Barry Saunders

Saunders: I’m more Vienna sausage than valedictorian

Group photo of the 29 Wake County students who were recognized as Class of 2016 valedictorians by their high schools.
Group photo of the 29 Wake County students who were recognized as Class of 2016 valedictorians by their high schools. Cecil Coates

People who meet me are always surprised by two things – that I’m waaaay more handsome in person than the picture with this column would lead you to believe (think Denzel with an extra 10 pounds) and that I was an outstanding high school scholar.

That’s right. When Richmond Senior High School selected its valedictorian, there were only two – or 560 – graduating seniors ranked ahead of me.

And that, as the poet Robert Frost wrote, has made all the difference. That snub has allowed me to attribute every failure, every shortcoming since high school to the fact that I got cheated out of being valedictorian. Darn you, Mr. Weatherly and the other 559 grads.

In coming years, students graduating from Wake County high schools will no longer have to worry about being denied individual recognition. Citing the pressure of competition and lack of comity inspired by students striving to be top cat in their class, the Wake County school board is abolishing the practice of naming valedictorians and salutatorians. The board will instead implement a new system that recognizes high-achieving seniors with Latin titles such as cum laude.

Critics, predictably, complain that the new system is an example of political correctness – whatever the hell that is – run amok, an effort to ensure that every grad gets recognized equally. Noted scholar Rush Limbaugh said it is an effort to “punish achievement. ... The elimination of competition is the objective.”

Bull, Rush.

Someone with an actual brain, board chairman Tom Benton, explained in a news story last week, “We have heard from many, many schools that the competition has become very unhealthy. Students were not collaborating with each other the way that we would like them to. Their choice of courses was being guided by their GPA and not their future education plans.”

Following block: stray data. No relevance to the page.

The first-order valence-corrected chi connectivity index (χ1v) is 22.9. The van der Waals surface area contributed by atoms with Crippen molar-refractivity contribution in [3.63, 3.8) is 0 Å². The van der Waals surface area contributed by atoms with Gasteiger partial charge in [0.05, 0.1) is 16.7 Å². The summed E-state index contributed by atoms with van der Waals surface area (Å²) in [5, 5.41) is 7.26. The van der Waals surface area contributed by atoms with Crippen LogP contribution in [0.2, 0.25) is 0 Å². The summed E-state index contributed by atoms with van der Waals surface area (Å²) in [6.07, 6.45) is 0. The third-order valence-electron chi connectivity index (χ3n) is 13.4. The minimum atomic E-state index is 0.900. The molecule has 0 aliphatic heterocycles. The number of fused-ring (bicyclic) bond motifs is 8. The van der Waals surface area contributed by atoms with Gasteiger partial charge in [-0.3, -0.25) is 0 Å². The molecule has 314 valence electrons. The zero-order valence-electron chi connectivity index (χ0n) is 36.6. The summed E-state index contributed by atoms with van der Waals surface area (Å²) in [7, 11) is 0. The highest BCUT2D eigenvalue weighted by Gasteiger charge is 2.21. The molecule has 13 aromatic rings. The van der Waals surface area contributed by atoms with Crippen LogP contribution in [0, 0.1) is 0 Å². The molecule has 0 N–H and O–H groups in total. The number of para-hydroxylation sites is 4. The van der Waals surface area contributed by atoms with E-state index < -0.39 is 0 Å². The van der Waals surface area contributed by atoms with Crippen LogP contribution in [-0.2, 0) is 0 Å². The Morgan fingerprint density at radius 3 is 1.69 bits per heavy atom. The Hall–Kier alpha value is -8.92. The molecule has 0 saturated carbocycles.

Thomas Griffin, director of undergraduate admissions at N.C. State University, told me the same thing last month.

“There are parents and students who will worry more about GPA and class rank,” Griffin said. What admissions directors seek is more nuanced.

“We’re much more interested,” he said, “in students being students in high school” and taking courses that interest them.

Benton said the no-valedictorian, no-salutatorian system will have a salutary effect on students’ psyches by allowing them to take the courses they want, not just the ones that’ll boost their class rank.

For those of you such as – obviously – Limbaugh and I who never got close enough to becoming one to know a valedictorian from a Vienna sausage:

▪ a valedictorian is the graduating senior with the highest grade point average who likely gets to wear a sash and make a commencement speech to which no one is paying attention because everyone’s too busy wondering where the best graduation party will be after they doff those gowns and mortarboards.

▪ A salutatorian is the graduating senior with the second-highest grade point average who likely gets to wear a sash, make a speech to which no one is listening and who will forever be tormented by the regret that the day mom made them stay home from school merely because of double pneumonia cost them the extra point that would’ve made them valedictorian.

▪ A Vienna sausage is a delicately seasoned processed pork product.

Whether anyone paid attention or not, Melody Armstead looked forward to giving her commencement speech last week. She was co-valedictorian at the Wake STEM Early College High School. Asked what she thinks of the board’s decision to abolish the two ranks, Armstead said, “I would’ve been disappointed if I’d worked so hard, finished at the top of my class and not been able to give a speech. It was a nice moment to give some words of wisdom ... and I would’ve missed that.”

She said she also understands the board’s decision, especially when one considers, she said, that there are 15 students at her school who are tied for valedictorian next year. “Obviously, they can’t have 15 valedictorians giving speeches,” she said.

Hmmm, how about a steel-cage elimination match?

Armstead, who’ll be majoring in bio-chemistry at the University of South Carolina, said being valedictorian is not something that consumed her. “It wasn’t my goal,” she said, “until junior year. I realized then that I was doing so well and started working toward it.”

She also said she would’ve worked just as hard had there been no title of valedictorian to which to aspire.

That is what the school board needs to realize. As well intentioned as it is to want to alleviate pressure on kids, the effort is doomed. Just as anyone who has ever dated a stripper can tell you melodrama is encoded into their DNA, anyone who has ever raised a high-achieving student can tell you that pressure is encoded into their DNA. It is only from the perspective gained by the passage of time that one learns that having been valedictorian – along with $12.99 – will get you four Cinnabon rolls at the mall.

Of course, having been not been valedictorian and $12.99 will get you four Cinnabon rolls at the mall, too.

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